Click here for the Eagle Webcam

Eagle Cam

Once on the brink of disappearing from the continental United States, the Bald Eagle (Haliaeetus leucocephalus) has made a phenomenal comeback over the past 20 years. Now, you get the chance to view these raptors up close!

The Chesapeake Conservancy and the Smithsonian Environmental Research Center would like to give special thanks to Skyline Technology Solutions, who is managing the video stream for us, Earth Security Electronics, who installed and set up the camera, and the Shared Earth Foundation.

Our national bird, bald eagles are found all across North America, from northern Mexico to Alaska & Canada. As birds of prey whose primary source of food is fish, bald eagles are most likely to be found near large bodies of open water. They prefer to nest in old-growth trees where they can have a birds-eye view of any dangers that may abound. In these chosen trees you might be surprised to find that bald eagles are known to build the largest tree nests ever recorded for any animal species. These nests have been found to be over 8 feet wide! So be prepared to see lots of sticks being delivered.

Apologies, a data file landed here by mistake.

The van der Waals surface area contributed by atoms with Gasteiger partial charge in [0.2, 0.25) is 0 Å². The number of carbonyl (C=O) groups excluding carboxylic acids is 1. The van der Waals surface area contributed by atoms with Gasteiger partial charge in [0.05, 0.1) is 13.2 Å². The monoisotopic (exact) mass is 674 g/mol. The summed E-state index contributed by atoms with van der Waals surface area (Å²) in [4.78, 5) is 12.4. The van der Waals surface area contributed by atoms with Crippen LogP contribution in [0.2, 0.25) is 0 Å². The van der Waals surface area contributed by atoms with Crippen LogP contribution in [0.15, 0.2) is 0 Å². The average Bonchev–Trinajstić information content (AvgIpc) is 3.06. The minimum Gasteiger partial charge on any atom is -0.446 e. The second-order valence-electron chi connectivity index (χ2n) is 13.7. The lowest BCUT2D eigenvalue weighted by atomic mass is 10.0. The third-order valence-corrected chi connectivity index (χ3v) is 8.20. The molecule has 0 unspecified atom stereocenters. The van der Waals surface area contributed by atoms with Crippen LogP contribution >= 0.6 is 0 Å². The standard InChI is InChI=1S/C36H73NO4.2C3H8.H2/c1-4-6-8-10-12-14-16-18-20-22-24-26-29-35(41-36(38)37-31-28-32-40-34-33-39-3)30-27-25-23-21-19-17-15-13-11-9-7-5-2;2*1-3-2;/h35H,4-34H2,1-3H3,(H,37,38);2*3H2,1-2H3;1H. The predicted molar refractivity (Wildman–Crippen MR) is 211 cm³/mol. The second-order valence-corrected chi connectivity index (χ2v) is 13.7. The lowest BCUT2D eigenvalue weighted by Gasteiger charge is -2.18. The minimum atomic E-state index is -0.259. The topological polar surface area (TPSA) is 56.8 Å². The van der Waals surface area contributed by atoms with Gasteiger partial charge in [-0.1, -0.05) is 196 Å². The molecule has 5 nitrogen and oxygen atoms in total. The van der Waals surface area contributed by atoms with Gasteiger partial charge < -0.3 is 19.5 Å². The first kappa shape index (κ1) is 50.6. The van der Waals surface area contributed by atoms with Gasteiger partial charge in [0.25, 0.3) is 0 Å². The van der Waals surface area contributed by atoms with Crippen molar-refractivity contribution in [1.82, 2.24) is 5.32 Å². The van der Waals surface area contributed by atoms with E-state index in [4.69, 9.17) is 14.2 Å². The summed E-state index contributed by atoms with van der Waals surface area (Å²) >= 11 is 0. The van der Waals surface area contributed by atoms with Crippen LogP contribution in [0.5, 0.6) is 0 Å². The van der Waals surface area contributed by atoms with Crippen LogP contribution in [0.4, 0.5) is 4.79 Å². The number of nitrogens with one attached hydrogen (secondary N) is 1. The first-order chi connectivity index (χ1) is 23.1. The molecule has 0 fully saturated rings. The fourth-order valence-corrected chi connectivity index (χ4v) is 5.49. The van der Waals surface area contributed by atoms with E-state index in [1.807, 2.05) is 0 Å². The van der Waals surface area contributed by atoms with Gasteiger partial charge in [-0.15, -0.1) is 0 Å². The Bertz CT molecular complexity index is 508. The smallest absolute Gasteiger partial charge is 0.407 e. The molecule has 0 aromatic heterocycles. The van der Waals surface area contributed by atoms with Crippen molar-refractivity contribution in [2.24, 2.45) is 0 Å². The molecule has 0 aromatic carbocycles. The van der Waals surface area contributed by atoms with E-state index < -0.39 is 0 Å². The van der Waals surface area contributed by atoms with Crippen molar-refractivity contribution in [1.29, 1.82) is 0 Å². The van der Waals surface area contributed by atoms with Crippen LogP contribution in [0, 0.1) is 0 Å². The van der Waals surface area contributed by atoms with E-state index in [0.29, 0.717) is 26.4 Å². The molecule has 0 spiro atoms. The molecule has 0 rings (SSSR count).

How fast do you think a bald eagle can fly? The answer...43 mph while flapping and almost 100 mph when diving for prey! These strong fliers use thermal convection currents (rising warm air) to soar for long distances during migration or hunting. Speaking of hunting, bald eagles love the Chesapeake so much because of the abundance of shad and bass which they enjoy feasting on. Expect to see a lot of fish being brought home for supper, but also keep in mind that in the Cheapeake Bay area bald eagles are the number one natural predator of raccoons. Their ability to hunt fish so well may be due to the fact that they have special spike-like structures on their talons (called spicules) which allow them to grasp even the slimiest fish. It also doesn't hurt that they have gripping power ten times greater than humans!

Bald eagles mate for life and are considered early breeders, so expect some action sooner than later. They tend to have nests built by mid-February, and have eggs laid only a couple weeks later. The eggs usually hatch from mid-April to early May with the young fledging by early July. The Conservancy is dedicated to making sure that these noble Bay residents continue to inhabit the shores of the Bay and its tributaries by working to protect river corridors and maintain healthy fish populations.

To learn more about bald eagles and the Bay's other amazing creatures use our National Wildlife Refuge App, or visit one of our regions many National and State parks and refuges to see them in the wild!